Chappaquiddick: Jason Clarke Talks Studying Kennedys Without Judgement

We talk with Jason Clarke and Jim Gaffigan about Chappaquiddick and understanding Ted Kennedy in the lead up to that fateful night.

When writing about the Kennedys, it is easy to indulge into wistful and hyperbolic tendencies. But that still doesn’t change the fact that the tragedy which occurred one night on Chappaquiddick Island in 1969 still might’ve changed the course of American history… and no matter what definitely changed the trajectory of the lives of everyone involved, including the one person who died.

Such is the ambiguity that John Curran’s Chappaquiddick wades into this weekend, as it recounts its own version of what happened when Sen. Ted Kennedy’s car went over a one-lane bridge and in the aftermath, Mary Jo Kopechne drowned. Actor Jason Clarke has the unenviable task of portraying Ted Kennedy, the eventual “Lion of the Senate” and the then heir to an increasingly bleak political legacy. In 1969, it had been less than a decade since his older brother President John F. Kennedy was assassinated in Dallas. And his other older brother, Robert Kennedy, had been barely dead a year when Ted, now under pressure to pick up the mantle and presumed presidential legacy of Bobby, made his fateful drive.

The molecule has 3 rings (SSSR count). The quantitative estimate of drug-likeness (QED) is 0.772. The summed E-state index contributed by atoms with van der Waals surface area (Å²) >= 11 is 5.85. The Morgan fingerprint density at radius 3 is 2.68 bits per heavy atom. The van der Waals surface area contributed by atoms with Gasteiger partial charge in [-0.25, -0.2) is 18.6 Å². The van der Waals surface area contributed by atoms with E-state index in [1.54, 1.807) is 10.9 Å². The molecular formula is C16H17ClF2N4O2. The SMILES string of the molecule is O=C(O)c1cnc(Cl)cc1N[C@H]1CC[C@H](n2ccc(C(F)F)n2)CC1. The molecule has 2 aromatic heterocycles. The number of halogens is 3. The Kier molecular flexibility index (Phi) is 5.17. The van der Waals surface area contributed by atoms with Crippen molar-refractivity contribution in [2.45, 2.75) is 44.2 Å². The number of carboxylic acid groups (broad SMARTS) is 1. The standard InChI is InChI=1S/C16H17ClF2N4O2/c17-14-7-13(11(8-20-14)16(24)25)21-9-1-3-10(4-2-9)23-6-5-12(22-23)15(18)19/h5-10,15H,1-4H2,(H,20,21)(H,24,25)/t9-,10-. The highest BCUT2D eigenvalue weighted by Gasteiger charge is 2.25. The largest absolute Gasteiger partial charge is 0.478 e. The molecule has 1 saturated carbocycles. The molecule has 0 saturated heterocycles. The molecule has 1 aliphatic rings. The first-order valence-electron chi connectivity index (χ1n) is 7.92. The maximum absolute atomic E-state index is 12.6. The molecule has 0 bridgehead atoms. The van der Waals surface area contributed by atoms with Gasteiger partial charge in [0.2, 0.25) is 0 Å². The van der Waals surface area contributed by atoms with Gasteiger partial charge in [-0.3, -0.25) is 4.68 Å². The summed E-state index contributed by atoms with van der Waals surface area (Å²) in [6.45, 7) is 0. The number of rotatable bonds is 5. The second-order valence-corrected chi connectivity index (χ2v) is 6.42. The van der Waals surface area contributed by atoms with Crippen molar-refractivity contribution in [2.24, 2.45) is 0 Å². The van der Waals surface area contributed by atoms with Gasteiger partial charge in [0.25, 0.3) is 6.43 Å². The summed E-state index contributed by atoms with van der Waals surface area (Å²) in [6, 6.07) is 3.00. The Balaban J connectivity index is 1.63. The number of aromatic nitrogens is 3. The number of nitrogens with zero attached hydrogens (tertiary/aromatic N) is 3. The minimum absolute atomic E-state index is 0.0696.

All of this weighs into Clarke’s portrayal, which we discussed with the actor in the below video interview.

“There’s a couple of photos of Ted that really struck me that were taken by Life Magazine prior to the incident—taken for another story but then they ran it after the tragedy, after Chappaquiddick,” Clarke said. “It was just Ted very melancholy, in a cardigan in the rain, looking like a man who had lost two of his brothers, and one of them just a year ago, and he hadn’t really dealt with it. He was having an existential crisis.”

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Clarke went on to tell Den of Geek’s Don Kaye that doing the movie has impacted his understanding of judgement.

“They’re a complicated family who gave a lot and took a lot,” Clarke said. “And Ted really did. I think, if anything, what I learned is judgement is a very big stone to pick up. Particularly if you don’t know all the facts. Not that knowing all the facts might change [whether] you still wouldn’t do it, but it’s better to look at the facts and examine them, and put yourself in there. And then you can truly say, ‘What would I do? What would I do if I woke up at the bottom of a pond?’”

You can find those thoughts, as well as our conversation with Jim Gaffigan about playing Paul Markham, the fateful party’s co-host who Kennedy testified helped him try to save Kopechne, in the video above.